>previous email.  On p.71, Bhaskar mentions these again when he refers to
>the 'prototype of dialectical generative separation' as 'the Hegelian
>'Beautiful Soul'', but on this occasion, he is talking about Marx's
>particular development of such a separation through his conception of 'an
>original generative separation' of the producers from the means of their
>production.
>
>Thus problems in either theory or practice, or their relationship, may
>reveal much more than initially appears to be the case.  This way of
>putting it, though, must recognise the 'duality of theory and practice',
>and this is an important and positive point from which significant
>conclusions flow.  The duality results from the fact that all theory is
>practical and all practice is 'quasi-propositional' (p.66). (Why the
>'quasi'?  Because practice is 'dependant upon, but not exhausted by, its
>conceptual, and thus belief expressing aspects'.)  This duality of T and P
>is explained by Bhaskar in terms of the possibility of what he calls a
>'transcendental perspectival shift' by virtue of which 'each can be seen
>under the aspect of the other'.
>
>Nor is there a simple reduction at the core of the 'switch': changing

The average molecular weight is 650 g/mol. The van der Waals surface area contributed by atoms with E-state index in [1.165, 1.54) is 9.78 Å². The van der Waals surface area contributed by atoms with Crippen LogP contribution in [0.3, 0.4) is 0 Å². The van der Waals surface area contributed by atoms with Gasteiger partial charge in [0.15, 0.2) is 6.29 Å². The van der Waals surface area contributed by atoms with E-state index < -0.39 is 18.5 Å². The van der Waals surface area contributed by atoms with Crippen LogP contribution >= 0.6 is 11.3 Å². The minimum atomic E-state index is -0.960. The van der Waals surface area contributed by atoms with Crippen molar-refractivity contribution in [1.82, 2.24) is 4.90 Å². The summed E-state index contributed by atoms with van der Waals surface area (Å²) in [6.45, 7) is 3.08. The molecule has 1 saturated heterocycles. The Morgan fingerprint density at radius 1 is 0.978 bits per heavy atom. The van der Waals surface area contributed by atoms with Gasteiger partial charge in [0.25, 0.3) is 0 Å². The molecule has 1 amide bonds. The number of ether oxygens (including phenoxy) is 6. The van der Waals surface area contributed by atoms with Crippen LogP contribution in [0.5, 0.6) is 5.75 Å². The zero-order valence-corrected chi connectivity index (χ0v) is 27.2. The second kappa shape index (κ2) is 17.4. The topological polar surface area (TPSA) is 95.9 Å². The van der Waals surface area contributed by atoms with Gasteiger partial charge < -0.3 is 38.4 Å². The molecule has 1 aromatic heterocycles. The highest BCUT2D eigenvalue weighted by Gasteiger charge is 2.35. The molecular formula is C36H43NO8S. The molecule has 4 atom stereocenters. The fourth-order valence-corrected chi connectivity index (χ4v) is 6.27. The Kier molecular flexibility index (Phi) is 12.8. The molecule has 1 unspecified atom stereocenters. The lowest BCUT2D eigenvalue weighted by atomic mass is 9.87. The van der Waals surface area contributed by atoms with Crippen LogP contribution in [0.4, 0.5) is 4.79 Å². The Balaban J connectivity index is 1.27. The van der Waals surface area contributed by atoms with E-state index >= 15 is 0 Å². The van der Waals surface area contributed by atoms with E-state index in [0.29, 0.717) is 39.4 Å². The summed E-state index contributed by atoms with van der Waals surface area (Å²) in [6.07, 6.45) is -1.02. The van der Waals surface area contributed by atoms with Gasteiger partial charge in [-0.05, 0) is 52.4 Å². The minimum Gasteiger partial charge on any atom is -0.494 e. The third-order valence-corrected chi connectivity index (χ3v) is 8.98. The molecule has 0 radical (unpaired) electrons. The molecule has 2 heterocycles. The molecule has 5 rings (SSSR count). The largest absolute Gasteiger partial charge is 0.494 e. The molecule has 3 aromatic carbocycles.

>perspectives is a real issue grounded  in another dialectical figure: the
>wonderfully named 'hiatus-in-the-duality', which Bhaskar canvasses later,
>in ch 2.7.  End of Digression.)
>
>
>
>2.	The relationship between dialectic and contradiction (67-72)
>
>>From this, it follows, says Bhaskar, though I don't think it is
>immediately obvious why it follows, that dialectic and logical
>contradictions are not coterminous, though they do intersect.  Page 68
>contains a couple of diagrams which indicate his thinking.  For me, Figure
>2.6 is the more helpful, and here Bhaskar is sketching what he argues as
>propositions 1-6 on p.67.
>
>The argument here is somewhat schematic, but the essence of it, I think,
>comes out in the final pages of this section when Bhaskar is talking about
>Marx's use of dialectics.  On p.70, Bhaskar describes five uses of the
>concept 'contradiction' by Marx.  The first of these (a) is 'logical
>inconsistencies or other intra-discursive theoretical anomalies'.  These
>are in essence logical contradictions.  
>

Yes this one is interesting too from rather a remote biological or medical
point of view. Just imagine that human nature too has difficult to release
the purpose for which all bacteria have to exist and co-habit in given
locations and region together with their superior and complex friend the
human being. In some   nations allergy has increased partly condemned on WE
being so clean and tidy ! What an argument! Yes logical contradiction
between how of being clean and living with those necessary life giving
bacterium! Medical doctors what is cleanness or is it tidiness? 


>
>Alan Norrie
>
>Professor Alan Norrie
>School of Law
>King's College London
>Strand 
>London WC2R 2LS
>
>tel 0171 873 2919
>fax 0171 873 2465
>


__________________

bwanika